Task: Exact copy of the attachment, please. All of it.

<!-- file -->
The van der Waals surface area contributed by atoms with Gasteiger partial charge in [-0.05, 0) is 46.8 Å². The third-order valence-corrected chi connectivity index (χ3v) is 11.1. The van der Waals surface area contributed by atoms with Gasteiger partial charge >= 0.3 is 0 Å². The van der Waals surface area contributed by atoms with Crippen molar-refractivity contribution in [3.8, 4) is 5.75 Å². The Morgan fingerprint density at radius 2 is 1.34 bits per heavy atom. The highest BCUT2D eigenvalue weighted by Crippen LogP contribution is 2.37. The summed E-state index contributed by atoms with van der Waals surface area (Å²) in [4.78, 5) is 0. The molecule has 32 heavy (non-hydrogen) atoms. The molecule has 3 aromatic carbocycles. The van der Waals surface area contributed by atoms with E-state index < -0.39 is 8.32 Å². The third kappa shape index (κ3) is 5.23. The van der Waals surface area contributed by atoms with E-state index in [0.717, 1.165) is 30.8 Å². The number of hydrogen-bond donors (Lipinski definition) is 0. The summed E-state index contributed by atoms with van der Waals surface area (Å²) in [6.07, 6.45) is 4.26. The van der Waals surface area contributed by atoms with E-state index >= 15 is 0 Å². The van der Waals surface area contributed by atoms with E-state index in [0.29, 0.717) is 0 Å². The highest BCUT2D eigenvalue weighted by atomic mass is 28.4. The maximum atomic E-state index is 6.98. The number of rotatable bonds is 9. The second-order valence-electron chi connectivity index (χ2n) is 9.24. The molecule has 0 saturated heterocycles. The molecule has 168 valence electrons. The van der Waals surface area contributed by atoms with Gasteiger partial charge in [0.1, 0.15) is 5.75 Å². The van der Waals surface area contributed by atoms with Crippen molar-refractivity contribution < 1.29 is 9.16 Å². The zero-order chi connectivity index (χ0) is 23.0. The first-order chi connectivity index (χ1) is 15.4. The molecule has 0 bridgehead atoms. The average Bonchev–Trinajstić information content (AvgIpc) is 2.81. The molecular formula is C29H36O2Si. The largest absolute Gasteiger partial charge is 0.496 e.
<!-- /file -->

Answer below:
The van der Waals surface area contributed by atoms with Gasteiger partial charge in [-0.05, 0) is 46.8 Å². The third-order valence-corrected chi connectivity index (χ3v) is 11.1. The van der Waals surface area contributed by atoms with Gasteiger partial charge >= 0.3 is 0 Å². The van der Waals surface area contributed by atoms with Crippen molar-refractivity contribution in [3.8, 4) is 5.75 Å². The Morgan fingerprint density at radius 2 is 1.34 bits per heavy atom. The highest BCUT2D eigenvalue weighted by Crippen LogP contribution is 2.37. The summed E-state index contributed by atoms with van der Waals surface area (Å²) in [4.78, 5) is 0. The molecule has 32 heavy (non-hydrogen) atoms. The molecule has 3 aromatic carbocycles. The van der Waals surface area contributed by atoms with E-state index < -0.39 is 8.32 Å². The third kappa shape index (κ3) is 5.23. The van der Waals surface area contributed by atoms with E-state index in [0.717, 1.165) is 30.8 Å². The number of hydrogen-bond donors (Lipinski definition) is 0. The summed E-state index contributed by atoms with van der Waals surface area (Å²) in [6.07, 6.45) is 4.26. The van der Waals surface area contributed by atoms with E-state index >= 15 is 0 Å². The van der Waals surface area contributed by atoms with E-state index in [0.29, 0.717) is 0 Å². The highest BCUT2D eigenvalue weighted by atomic mass is 28.4. The maximum atomic E-state index is 6.98. The number of rotatable bonds is 9. The second-order valence-electron chi connectivity index (χ2n) is 9.24. The molecule has 0 saturated heterocycles. The molecule has 168 valence electrons. The van der Waals surface area contributed by atoms with Gasteiger partial charge in [0.1, 0.15) is 5.75 Å². The van der Waals surface area contributed by atoms with Crippen molar-refractivity contribution < 1.29 is 9.16 Å². The zero-order chi connectivity index (χ0) is 23.0. The first-order chi connectivity index (χ1) is 15.4. The molecule has 0 bridgehead atoms. The average Bonchev–Trinajstić information content (AvgIpc) is 2.81. The molecular formula is C29H36O2Si. The largest absolute Gasteiger partial charge is 0.496 e.